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Old 04-16-18, 08:07 PM
nwwarrior09 nwwarrior09 is offline
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Quote:
Originally Posted by Big Ragu View Post
In my opinion, if (the big if) all things are equal I would go with the teacher. However, it seems as though I see too many unqualified teachers in coaching positions. I am not sure why that is. Little interest in position? Teacher taking job for a few extra bucks? Just my limited exposure? I would focus on what is right for the kids. We are, after all talking high school sports here. The main focus should be on creating a positive atmosphere for the kids. This is achieved through development of the player and program. Sports are such a great tool in the mental/physical/emotional/social development of our kids. I don't feel that preferential treatment should be given to a teacher simply because they are in the building.
From what I've seen, this normally seems to be at smaller schools with things such as middle school track or 7th grade girls' basketball, although there's occasionally such instances at the high school level. Re: junior high sports, especially with smaller schools, administration's are usually stuck with a bad dilemma of having (sometimes begging) an unqualified teacher or a parent that will only do the job for 1-2 years. The unqualified teacher is the lesser of two bad options.

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Old 04-16-18, 08:37 PM
nwwarrior09 nwwarrior09 is offline
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Quote:
Originally Posted by CometCountry View Post
You're correct Warrior--Administration/AD can wiggle their way around the qualified/unqualified ORC law, but they do have to tell teachers they work with on an everyday basis that they are "not qualified" to coach the team.

In my case I had been an HC in basketball for 6 years at a D2 school and an HC in baseball for 4 years at a D1 school previously to working at this tiny D3-D4 school--Principal had to tell me I was "unqualified", and 2 other teachers on staff, so they could bring the non-teacher Superintendent's buddy in as HC--needless to say there were some bad feelings between staff and Administration, until one of the unqualified teachers was hired after four years of the sham.

I do think most schools pick the best teacher for the job, if they can get someone in the building
That actually might be the worst example I've ever heard of a school subverting the system to go out of house with a "lay" coach. Recently, I've heard of a D3/D4 size school hiring for a varsity head coaching position between a teacher, an administrator's spouse and a parent -- and they chose the admin's spouse over the teacher.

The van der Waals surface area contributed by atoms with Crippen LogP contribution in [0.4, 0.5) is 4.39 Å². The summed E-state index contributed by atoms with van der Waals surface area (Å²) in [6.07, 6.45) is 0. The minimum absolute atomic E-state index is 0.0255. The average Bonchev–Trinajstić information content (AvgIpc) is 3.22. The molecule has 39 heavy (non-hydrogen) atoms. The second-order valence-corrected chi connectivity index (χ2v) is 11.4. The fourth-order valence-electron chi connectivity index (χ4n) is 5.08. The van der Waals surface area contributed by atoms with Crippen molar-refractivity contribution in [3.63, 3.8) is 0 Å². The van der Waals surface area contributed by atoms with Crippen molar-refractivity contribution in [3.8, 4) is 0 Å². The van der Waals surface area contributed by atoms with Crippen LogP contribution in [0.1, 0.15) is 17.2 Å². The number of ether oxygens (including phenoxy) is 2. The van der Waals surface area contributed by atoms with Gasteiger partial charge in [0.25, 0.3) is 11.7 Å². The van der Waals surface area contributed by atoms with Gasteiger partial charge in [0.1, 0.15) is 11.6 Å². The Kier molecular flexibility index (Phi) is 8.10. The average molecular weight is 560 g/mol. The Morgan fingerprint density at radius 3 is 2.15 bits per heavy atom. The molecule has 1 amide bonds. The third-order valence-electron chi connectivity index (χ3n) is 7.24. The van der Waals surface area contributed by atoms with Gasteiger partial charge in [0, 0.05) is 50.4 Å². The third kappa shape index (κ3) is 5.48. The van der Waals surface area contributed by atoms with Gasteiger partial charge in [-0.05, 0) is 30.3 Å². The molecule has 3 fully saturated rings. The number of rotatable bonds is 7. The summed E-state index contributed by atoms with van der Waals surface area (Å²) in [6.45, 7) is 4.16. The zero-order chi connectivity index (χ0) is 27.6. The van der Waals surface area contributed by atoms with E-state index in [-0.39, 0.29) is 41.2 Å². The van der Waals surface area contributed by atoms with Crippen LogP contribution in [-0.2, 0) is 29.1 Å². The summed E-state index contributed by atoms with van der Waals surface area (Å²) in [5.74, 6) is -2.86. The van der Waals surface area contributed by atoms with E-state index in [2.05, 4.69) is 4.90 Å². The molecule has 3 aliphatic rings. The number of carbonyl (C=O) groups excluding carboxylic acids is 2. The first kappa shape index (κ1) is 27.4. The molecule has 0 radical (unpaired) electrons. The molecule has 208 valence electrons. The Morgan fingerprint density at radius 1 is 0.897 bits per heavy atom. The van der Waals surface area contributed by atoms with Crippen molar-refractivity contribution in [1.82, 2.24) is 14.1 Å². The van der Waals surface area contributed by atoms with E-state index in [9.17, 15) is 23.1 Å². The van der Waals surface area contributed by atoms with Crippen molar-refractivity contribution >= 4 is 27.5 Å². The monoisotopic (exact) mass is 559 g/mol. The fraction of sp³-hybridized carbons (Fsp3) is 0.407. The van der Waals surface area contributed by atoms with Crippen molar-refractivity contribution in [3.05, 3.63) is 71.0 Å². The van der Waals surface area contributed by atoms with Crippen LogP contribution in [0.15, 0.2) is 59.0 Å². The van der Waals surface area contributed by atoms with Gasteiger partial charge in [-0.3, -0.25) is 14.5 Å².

Given the option, I'd always prefer to have a legit teacher-coach over all other possibilities. I think most schools (thankfully) make an effort to do the same.

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  #29  
Old 04-17-18, 09:01 AM
tribefan23 tribefan23 is offline
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Depends on school district and area for sure. I coached in an urban high school and we had 5 football coaches in the building, but needed every one of those coaches to deal with player expectations, grades, disciplinary issues, and honestly just recruiting kids for the team, especially with the culture that was there. Recruiting kids to play is a big deal in some schools and having coaches in the building is a huge influence. If it wasn't for a coach in my middle school that was a teacher, I probably wouldn't have played football (or at least wouldn't have started in middle school). Other issues that come up are grade checks, dealing with disciplinary issues and other academic issues. It's hard to keep tabs on students with 1 or no coaches in the building
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Old 04-17-18, 10:33 AM
spirit454 spirit454 is offline
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Today grades are all online and anyone can be given access. If a kid has an academic issue the coach has the same authority if he is in the building or not and that goes the same for discipline.
I see it from either side and it does depend directly on the district. But some have the idea that because a coach is in the building they are watching over a player 24/7 and that is not true at all. Does it also matter what the coach teaches?